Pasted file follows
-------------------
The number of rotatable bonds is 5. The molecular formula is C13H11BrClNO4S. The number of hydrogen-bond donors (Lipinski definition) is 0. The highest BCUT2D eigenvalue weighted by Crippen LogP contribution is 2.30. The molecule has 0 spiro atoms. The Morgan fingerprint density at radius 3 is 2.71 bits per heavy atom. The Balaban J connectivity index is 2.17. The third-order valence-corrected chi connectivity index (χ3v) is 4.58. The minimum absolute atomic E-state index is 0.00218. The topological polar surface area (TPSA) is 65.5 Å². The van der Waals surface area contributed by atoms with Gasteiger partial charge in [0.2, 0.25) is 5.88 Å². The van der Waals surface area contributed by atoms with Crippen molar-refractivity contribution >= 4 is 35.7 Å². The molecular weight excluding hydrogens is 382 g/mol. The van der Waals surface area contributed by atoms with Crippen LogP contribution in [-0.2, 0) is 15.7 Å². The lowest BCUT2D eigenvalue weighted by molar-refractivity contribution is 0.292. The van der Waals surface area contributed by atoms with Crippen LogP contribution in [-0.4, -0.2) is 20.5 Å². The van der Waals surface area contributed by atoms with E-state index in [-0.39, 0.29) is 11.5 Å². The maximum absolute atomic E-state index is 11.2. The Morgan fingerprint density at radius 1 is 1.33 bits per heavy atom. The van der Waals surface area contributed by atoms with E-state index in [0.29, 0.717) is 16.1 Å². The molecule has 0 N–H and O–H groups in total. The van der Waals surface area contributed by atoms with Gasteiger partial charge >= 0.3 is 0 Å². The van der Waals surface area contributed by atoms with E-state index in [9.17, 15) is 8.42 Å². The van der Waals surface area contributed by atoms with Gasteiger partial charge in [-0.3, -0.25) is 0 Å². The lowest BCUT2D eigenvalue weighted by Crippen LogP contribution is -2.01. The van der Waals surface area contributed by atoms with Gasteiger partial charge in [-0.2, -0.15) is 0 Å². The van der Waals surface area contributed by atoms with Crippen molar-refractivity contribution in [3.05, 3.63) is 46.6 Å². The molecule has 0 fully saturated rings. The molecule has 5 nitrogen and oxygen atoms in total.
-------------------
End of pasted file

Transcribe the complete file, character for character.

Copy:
The number of rotatable bonds is 5. The molecular formula is C13H11BrClNO4S. The number of hydrogen-bond donors (Lipinski definition) is 0. The highest BCUT2D eigenvalue weighted by Crippen LogP contribution is 2.30. The molecule has 0 spiro atoms. The Morgan fingerprint density at radius 3 is 2.71 bits per heavy atom. The Balaban J connectivity index is 2.17. The third-order valence-corrected chi connectivity index (χ3v) is 4.58. The minimum absolute atomic E-state index is 0.00218. The topological polar surface area (TPSA) is 65.5 Å². The van der Waals surface area contributed by atoms with Gasteiger partial charge in [0.2, 0.25) is 5.88 Å². The van der Waals surface area contributed by atoms with Crippen molar-refractivity contribution >= 4 is 35.7 Å². The molecular weight excluding hydrogens is 382 g/mol. The van der Waals surface area contributed by atoms with Crippen LogP contribution in [-0.2, 0) is 15.7 Å². The lowest BCUT2D eigenvalue weighted by molar-refractivity contribution is 0.292. The van der Waals surface area contributed by atoms with Crippen LogP contribution in [-0.4, -0.2) is 20.5 Å². The van der Waals surface area contributed by atoms with E-state index in [-0.39, 0.29) is 11.5 Å². The maximum absolute atomic E-state index is 11.2. The Morgan fingerprint density at radius 1 is 1.33 bits per heavy atom. The van der Waals surface area contributed by atoms with E-state index in [0.29, 0.717) is 16.1 Å². The molecule has 0 N–H and O–H groups in total. The van der Waals surface area contributed by atoms with Gasteiger partial charge >= 0.3 is 0 Å². The van der Waals surface area contributed by atoms with E-state index in [9.17, 15) is 8.42 Å². The van der Waals surface area contributed by atoms with Gasteiger partial charge in [-0.3, -0.25) is 0 Å². The lowest BCUT2D eigenvalue weighted by Crippen LogP contribution is -2.01. The van der Waals surface area contributed by atoms with Gasteiger partial charge in [-0.2, -0.15) is 0 Å². The van der Waals surface area contributed by atoms with Crippen molar-refractivity contribution in [3.05, 3.63) is 46.6 Å². The molecule has 0 fully saturated rings. The molecule has 5 nitrogen and oxygen atoms in total.